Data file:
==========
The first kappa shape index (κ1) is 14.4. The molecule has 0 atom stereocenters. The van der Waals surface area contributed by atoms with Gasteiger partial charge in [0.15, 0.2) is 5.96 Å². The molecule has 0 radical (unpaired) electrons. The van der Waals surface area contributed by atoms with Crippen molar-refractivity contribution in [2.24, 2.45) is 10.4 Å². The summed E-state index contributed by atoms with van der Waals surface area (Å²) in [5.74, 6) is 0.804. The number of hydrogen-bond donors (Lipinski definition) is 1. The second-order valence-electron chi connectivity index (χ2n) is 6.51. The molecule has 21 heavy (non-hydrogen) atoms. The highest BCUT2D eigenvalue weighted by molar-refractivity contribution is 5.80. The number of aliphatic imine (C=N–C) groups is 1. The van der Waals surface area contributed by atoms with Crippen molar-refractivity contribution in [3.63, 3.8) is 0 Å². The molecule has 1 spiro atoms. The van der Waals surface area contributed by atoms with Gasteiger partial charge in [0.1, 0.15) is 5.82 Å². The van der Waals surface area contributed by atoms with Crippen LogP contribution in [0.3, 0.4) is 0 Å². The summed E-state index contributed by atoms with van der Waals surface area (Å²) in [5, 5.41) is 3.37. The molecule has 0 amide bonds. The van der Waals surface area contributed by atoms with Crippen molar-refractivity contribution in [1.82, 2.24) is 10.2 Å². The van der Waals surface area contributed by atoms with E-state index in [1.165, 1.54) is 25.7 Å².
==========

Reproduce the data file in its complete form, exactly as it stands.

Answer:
The first kappa shape index (κ1) is 14.4. The molecule has 0 atom stereocenters. The van der Waals surface area contributed by atoms with Gasteiger partial charge in [0.15, 0.2) is 5.96 Å². The molecule has 0 radical (unpaired) electrons. The van der Waals surface area contributed by atoms with Crippen molar-refractivity contribution in [2.24, 2.45) is 10.4 Å². The summed E-state index contributed by atoms with van der Waals surface area (Å²) in [5.74, 6) is 0.804. The number of hydrogen-bond donors (Lipinski definition) is 1. The second-order valence-electron chi connectivity index (χ2n) is 6.51. The molecule has 21 heavy (non-hydrogen) atoms. The highest BCUT2D eigenvalue weighted by molar-refractivity contribution is 5.80. The number of aliphatic imine (C=N–C) groups is 1. The van der Waals surface area contributed by atoms with Crippen molar-refractivity contribution in [3.63, 3.8) is 0 Å². The molecule has 1 spiro atoms. The van der Waals surface area contributed by atoms with Gasteiger partial charge in [0.1, 0.15) is 5.82 Å². The van der Waals surface area contributed by atoms with Crippen LogP contribution in [0.3, 0.4) is 0 Å². The summed E-state index contributed by atoms with van der Waals surface area (Å²) in [5, 5.41) is 3.37. The molecule has 0 amide bonds. The van der Waals surface area contributed by atoms with Crippen molar-refractivity contribution in [1.82, 2.24) is 10.2 Å². The van der Waals surface area contributed by atoms with E-state index in [1.165, 1.54) is 25.7 Å².